In one embodiment of the present invention, a measurement of a temperature and/or temperature distribution within a slider due to local heat transfer is provided, whereby the slider is positioned above the surface of a rotating disk, and carries a sensor and/or write element, whereby the rotating disk is moving relatively to the sensor and/or write element, and whereby the shape of said slider is changed locally due to the temperature and/or temperature distribution. By measuring the shape changes of the slider, the temperature and/or temperature distribution can be calculated on the basis of the changes by means of numerical methods. The method may be used as an in-situ measurement in already existing testers, like, e.g., flying height testers. No additional hardware is required and studies of the slider near contact can be performed. In addition, information with respect to the flight height is obtained simultaneously.
These and other objects and advantages are achieved by the method and system disclosed and claimed in the present patent.
The novel features believed characteristic of the invention are set forth in the appended claims. The invention itself, however, as well as a preferred mode of use, further objects and advantages thereof, will best be understood by reference to the following detailed description of an illustrative embodiment when read in conjunction with the accompanying drawings, wherein:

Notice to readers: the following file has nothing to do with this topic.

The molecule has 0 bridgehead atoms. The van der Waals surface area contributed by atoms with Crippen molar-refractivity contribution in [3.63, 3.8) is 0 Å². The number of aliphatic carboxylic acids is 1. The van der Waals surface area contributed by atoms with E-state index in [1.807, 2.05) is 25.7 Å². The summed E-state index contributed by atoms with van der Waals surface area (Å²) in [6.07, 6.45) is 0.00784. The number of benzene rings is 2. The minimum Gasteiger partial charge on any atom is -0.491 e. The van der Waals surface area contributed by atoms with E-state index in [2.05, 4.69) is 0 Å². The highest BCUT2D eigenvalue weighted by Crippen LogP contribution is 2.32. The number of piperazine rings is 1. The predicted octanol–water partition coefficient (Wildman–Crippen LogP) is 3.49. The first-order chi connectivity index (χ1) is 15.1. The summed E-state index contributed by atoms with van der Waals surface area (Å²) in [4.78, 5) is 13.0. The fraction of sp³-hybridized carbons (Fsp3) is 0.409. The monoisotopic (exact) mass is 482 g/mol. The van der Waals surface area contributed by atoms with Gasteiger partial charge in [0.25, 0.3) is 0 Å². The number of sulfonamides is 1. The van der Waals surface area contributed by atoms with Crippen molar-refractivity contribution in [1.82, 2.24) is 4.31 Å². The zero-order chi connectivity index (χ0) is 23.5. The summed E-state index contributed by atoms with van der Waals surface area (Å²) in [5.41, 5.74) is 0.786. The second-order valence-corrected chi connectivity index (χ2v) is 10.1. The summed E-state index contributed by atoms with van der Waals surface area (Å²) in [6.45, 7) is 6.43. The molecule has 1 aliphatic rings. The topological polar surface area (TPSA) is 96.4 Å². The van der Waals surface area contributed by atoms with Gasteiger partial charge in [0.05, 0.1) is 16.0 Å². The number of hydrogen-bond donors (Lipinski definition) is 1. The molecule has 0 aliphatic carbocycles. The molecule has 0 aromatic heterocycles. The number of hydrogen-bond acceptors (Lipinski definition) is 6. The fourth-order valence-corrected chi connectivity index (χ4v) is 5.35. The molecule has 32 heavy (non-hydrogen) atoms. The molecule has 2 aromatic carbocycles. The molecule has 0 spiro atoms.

FIG. 1 is a schematic enlarged sectional view of a slider disposed at a flying height above a magnetic disk surface;
FIG. 2 depicts a head slider assembly at a distance to a hard disk according to the invention, illustrating the temperature distribution as isothermal lines in the slider and the rotating medium;
FIGS. 3A and 3B schematically illustrate two apparatuses to carry out the method according to the invention; and
FIGS. 4A and 4B are schematic views of a slider with a piezoelectric layer disposed along the slider plane to carry out the method according to the invention.
As has been described above, the temperature and the temperature distribution in a slider are important parameters for the performance of hard disk drives.
A typical design of a slider is shown in FIG. 1. A slider 10 is mounted on a suspension arm 12 by means of glue 14. In this view, a magnetic disk 16 is tangentially rotating or spinning from the right to the left (arrow 18). On the trailing edge 26 of slider 10 a magnetic read/write head 28 is situated.
In this embodiment, slider 10 is not mounted plan-parallel to magnetic disk 16, but with a small tilt angle (or pitch) α in the tangential direction 18 of the spinning magnetic disk 16.
However, it is possible to carry out the present invention in case the angle α is zero, and the slider will thus be arranged parallel to the spinning disk.
When a motor disk drive 17 is turned on, magnetic disk 16 starts spinning and air pressure builds up between slider 10 and magnetic disk 16 such that magnetic read/write head 28 starts flying at a “flying height” (FH). The flying height (FH) in defined herein as a minimum distance between slider 10 and hard disk surface 24.